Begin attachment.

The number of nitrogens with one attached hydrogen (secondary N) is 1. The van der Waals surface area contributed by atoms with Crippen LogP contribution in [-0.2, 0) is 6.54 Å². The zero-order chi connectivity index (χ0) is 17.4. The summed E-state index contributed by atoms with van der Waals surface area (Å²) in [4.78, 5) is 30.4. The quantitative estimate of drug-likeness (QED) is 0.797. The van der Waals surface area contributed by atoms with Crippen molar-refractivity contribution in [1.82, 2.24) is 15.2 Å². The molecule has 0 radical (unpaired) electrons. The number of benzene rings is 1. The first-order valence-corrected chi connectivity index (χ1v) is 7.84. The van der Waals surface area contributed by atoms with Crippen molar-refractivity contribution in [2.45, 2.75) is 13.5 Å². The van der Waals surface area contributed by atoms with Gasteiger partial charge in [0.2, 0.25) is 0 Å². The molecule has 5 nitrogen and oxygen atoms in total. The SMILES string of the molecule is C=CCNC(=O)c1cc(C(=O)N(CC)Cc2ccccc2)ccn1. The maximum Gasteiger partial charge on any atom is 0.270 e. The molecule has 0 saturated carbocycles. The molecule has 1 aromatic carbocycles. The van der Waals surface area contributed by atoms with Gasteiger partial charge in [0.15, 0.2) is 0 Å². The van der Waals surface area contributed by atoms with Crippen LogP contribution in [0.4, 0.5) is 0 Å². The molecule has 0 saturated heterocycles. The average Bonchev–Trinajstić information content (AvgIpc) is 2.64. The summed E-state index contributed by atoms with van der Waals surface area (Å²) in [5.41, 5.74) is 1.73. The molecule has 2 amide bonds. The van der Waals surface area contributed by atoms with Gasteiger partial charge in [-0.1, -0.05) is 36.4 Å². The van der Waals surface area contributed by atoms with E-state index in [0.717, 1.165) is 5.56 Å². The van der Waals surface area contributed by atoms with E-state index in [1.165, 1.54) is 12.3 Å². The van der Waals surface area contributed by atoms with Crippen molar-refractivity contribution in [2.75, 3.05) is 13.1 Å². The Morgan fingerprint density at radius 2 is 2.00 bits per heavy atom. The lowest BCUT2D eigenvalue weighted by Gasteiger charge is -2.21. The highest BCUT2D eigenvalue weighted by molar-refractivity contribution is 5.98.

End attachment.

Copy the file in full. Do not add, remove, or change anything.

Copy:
The number of nitrogens with one attached hydrogen (secondary N) is 1. The van der Waals surface area contributed by atoms with Crippen LogP contribution in [-0.2, 0) is 6.54 Å². The zero-order chi connectivity index (χ0) is 17.4. The summed E-state index contributed by atoms with van der Waals surface area (Å²) in [4.78, 5) is 30.4. The quantitative estimate of drug-likeness (QED) is 0.797. The van der Waals surface area contributed by atoms with Crippen molar-refractivity contribution in [1.82, 2.24) is 15.2 Å². The molecule has 0 radical (unpaired) electrons. The number of benzene rings is 1. The first-order valence-corrected chi connectivity index (χ1v) is 7.84. The van der Waals surface area contributed by atoms with Crippen molar-refractivity contribution in [2.45, 2.75) is 13.5 Å². The van der Waals surface area contributed by atoms with Gasteiger partial charge in [0.2, 0.25) is 0 Å². The molecule has 5 nitrogen and oxygen atoms in total. The SMILES string of the molecule is C=CCNC(=O)c1cc(C(=O)N(CC)Cc2ccccc2)ccn1. The maximum Gasteiger partial charge on any atom is 0.270 e. The molecule has 0 saturated carbocycles. The molecule has 1 aromatic carbocycles. The van der Waals surface area contributed by atoms with Gasteiger partial charge in [0.15, 0.2) is 0 Å². The van der Waals surface area contributed by atoms with Crippen LogP contribution in [0.4, 0.5) is 0 Å². The molecule has 0 saturated heterocycles. The average Bonchev–Trinajstić information content (AvgIpc) is 2.64. The summed E-state index contributed by atoms with van der Waals surface area (Å²) in [5.41, 5.74) is 1.73. The molecule has 2 amide bonds. The van der Waals surface area contributed by atoms with Gasteiger partial charge in [-0.1, -0.05) is 36.4 Å². The van der Waals surface area contributed by atoms with E-state index in [0.717, 1.165) is 5.56 Å². The van der Waals surface area contributed by atoms with E-state index in [1.165, 1.54) is 12.3 Å². The van der Waals surface area contributed by atoms with Crippen molar-refractivity contribution in [2.75, 3.05) is 13.1 Å². The Morgan fingerprint density at radius 2 is 2.00 bits per heavy atom. The lowest BCUT2D eigenvalue weighted by Gasteiger charge is -2.21. The highest BCUT2D eigenvalue weighted by molar-refractivity contribution is 5.98.